Hello, I'm Dolly

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Hello, I'm Dolly
Studio album by
ReleasedFebruary 13, 1967
RecordedSeptember 1964–September 1966
StudioFred Foster Sound Studio
(Nashville, Tennessee)
ProducerFred Foster
Dolly Parton chronology
Hello, I'm Dolly
Just Between You and Me
Singles from Hello, I'm Dolly
  1. "The Little Things"
    Released: June 13, 1966[1]
  2. "Dumb Blonde"
    Released: November 14, 1966[2]
  3. "Something Fishy"
    Released: May 15, 1967[3]
Professional ratings
Review scores
Allmusic4.5/5 stars [1]

Hello, I'm Dolly is the debut studio album by American country music singer-songwriter Dolly Parton. It was released on February 13, 1967, by Monument Records.

The album, along with its two hit singles, is largely credited with bringing Parton to the attention of Porter Wagoner, who, in late 1967, would invite Parton to join his band and appear on his weekly television show.

The album contains Parton's versions of three songs she had written that had already been hits for other artists; "Put It Off Until Tomorrow" (Bill Phillips), "Fuel to the Flame" (Skeeter Davis), and "I'm in No Condition" (Hank Williams Jr.).

Critical reception[edit]

Following the success of Parton's singles and being signed to appear on Porter Wagoner's show, Billboard published a review of the album in the issue dated October 28, 1967, saying, "Dolly Parton has a little girl voice but it's Lolita in style on the honky-tonking, carousing "Dumb Blonde". She also does extremely well on "I Wasted My Tears", "I Don't Want to Throw Rice", Something Fishy" and "Fuel to the Flame"."[4]

Cashbox published a review which said, "Dolly Parton could have a big winner in her possession with this striking album. Singing at the top of her form throughout the entire set, the lark offers "Dumb Blonde", "Put It Off Until Tomorrow", Fuel to the Flame", The Giving and the Taking", and eight others. Give this one a careful listen. It should pull in a healthy amount of chart action."[5]

Commercial performance[edit]

The album peaked at No. 11 on the US Billboard Hot Country Albums chart.

The first single from the album, "The Little Things", was released in June 1966 and failed to chart. "Dumb Blonde" was released at a single in November 1966, and gave Parton her first top 40 hit, peaking at No. 24 on on the US Billboard Hot Country Singles chart. The third single released from the album, "Something Fishy", peaked at No. 17 on the U.S. Billboard Hot Country Singles chart, becoming Parton's first solo top 20 hit.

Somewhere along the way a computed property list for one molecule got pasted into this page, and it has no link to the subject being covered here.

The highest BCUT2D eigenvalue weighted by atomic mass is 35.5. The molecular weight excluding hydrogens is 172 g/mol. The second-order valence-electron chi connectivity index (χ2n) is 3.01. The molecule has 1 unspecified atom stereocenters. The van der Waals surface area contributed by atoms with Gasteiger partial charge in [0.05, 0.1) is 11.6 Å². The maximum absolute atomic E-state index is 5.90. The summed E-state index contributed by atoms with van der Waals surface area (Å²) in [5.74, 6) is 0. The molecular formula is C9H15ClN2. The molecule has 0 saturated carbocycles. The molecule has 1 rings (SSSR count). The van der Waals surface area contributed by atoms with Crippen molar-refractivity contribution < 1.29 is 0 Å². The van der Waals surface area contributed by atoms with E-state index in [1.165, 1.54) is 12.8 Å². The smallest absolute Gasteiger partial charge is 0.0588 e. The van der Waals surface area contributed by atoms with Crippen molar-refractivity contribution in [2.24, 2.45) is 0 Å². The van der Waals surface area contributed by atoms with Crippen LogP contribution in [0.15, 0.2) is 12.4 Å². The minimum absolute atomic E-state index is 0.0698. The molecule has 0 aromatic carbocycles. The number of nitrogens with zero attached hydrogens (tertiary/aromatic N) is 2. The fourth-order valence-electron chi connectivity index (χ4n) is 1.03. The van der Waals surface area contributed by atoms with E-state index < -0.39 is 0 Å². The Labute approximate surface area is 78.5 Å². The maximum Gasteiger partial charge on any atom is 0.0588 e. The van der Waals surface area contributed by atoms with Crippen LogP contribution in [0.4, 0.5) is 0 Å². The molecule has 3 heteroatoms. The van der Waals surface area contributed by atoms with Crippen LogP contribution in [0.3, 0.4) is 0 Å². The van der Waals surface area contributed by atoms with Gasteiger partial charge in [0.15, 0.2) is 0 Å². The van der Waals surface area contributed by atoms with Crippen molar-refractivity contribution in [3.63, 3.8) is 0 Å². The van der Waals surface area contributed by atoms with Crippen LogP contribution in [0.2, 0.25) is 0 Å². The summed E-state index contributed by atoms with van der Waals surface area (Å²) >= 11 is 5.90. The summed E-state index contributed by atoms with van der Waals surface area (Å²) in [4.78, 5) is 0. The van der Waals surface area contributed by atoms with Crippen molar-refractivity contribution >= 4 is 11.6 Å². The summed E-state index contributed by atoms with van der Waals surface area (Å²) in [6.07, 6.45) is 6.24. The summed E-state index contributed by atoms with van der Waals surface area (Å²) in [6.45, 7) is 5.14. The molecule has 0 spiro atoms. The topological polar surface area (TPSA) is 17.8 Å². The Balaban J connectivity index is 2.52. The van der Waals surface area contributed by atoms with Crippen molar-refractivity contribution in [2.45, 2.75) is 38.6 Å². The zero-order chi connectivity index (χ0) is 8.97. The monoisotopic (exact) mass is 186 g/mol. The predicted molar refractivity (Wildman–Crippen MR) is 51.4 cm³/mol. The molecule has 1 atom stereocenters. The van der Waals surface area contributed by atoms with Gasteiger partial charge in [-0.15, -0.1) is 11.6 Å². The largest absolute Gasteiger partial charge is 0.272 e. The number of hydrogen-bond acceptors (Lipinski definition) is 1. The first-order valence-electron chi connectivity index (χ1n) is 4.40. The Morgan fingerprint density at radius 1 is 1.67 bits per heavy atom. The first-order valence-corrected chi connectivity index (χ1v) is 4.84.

Track listing[edit]

Side one
No.TitleWriter(s)Recording dateLength
1."Dumb Blonde"Curly PutmanSeptember 23, 19662:27
2."Your Ole Handy Man"Dolly Partonbetween 1965 and 19672:08
3."I Don't Want to Throw Rice"Parton, Bill Owensbetween 1965 and 19672:24
4."Put It Off Until Tomorrow"Parton, OwensApril 19662:25
5."I Wasted My Tears"Parton, OwensSeptember 19642:18
6."Something Fishy"PartonSeptember 23, 19662:07
Side two
No.TitleWriter(s)Recording dateLength
1."Fuel to the Flame"Parton, Owensbetween 1965 and 19672:39
2."The Giving and the Taking"Parton, OwensApril 19662:25
3."I'm in No Condition"Partonbetween 1965 and 19672:13
4."The Company You Keep"Parton, Owensbetween 1965 and 19672:33
5."I've Lived My Life"Lola Jean DillonSeptember 23, 19662:28
6."The Little Things"Parton, OwensApril 19662:29


Adapted from the album liner notes.

  • Fred Foster - producer, liner notes, photography
  • Ken Kim - art direction
  • Dolly Parton - lead vocals
  • Tommy Strong - technical engineer
  • Mort Thomasson - recording engineer

Chart positions[edit]


Year Chart Peak
1967 U.S. Top Country Albums (Billboard)[6] 11


Year Single Chart Peak
1967 "Dumb Blonde" US Hot Country Singles (Billboard)[7] 24
"Something Fishy" 17


  1. ^ "Dolly Parton - The Little Things". Retrieved 19 October 2018.
  2. ^ "Dolly Parton - Dumb Blonde". Retrieved 16 October 2018.
  3. ^ "Dolly Parton - Something Fishy". Retrieved 16 October 2018.
  4. ^ "Billboard - October 28, 1967" (PDF). American Radio History. Billboard. Retrieved 16 October 2018.
  5. ^ "Cashbox - October 28, 1967" (PDF). American Radio History. Cashbox. Retrieved 16 October 2018.
  6. ^ Billboard Hot Country LP's. Nielsen Business Media, Inc. 20 January 1968. pp. 49–. ISSN 0006-2510.
  7. ^ "Dolly Parton Chart History". Billboard. Retrieved 16 October 2018.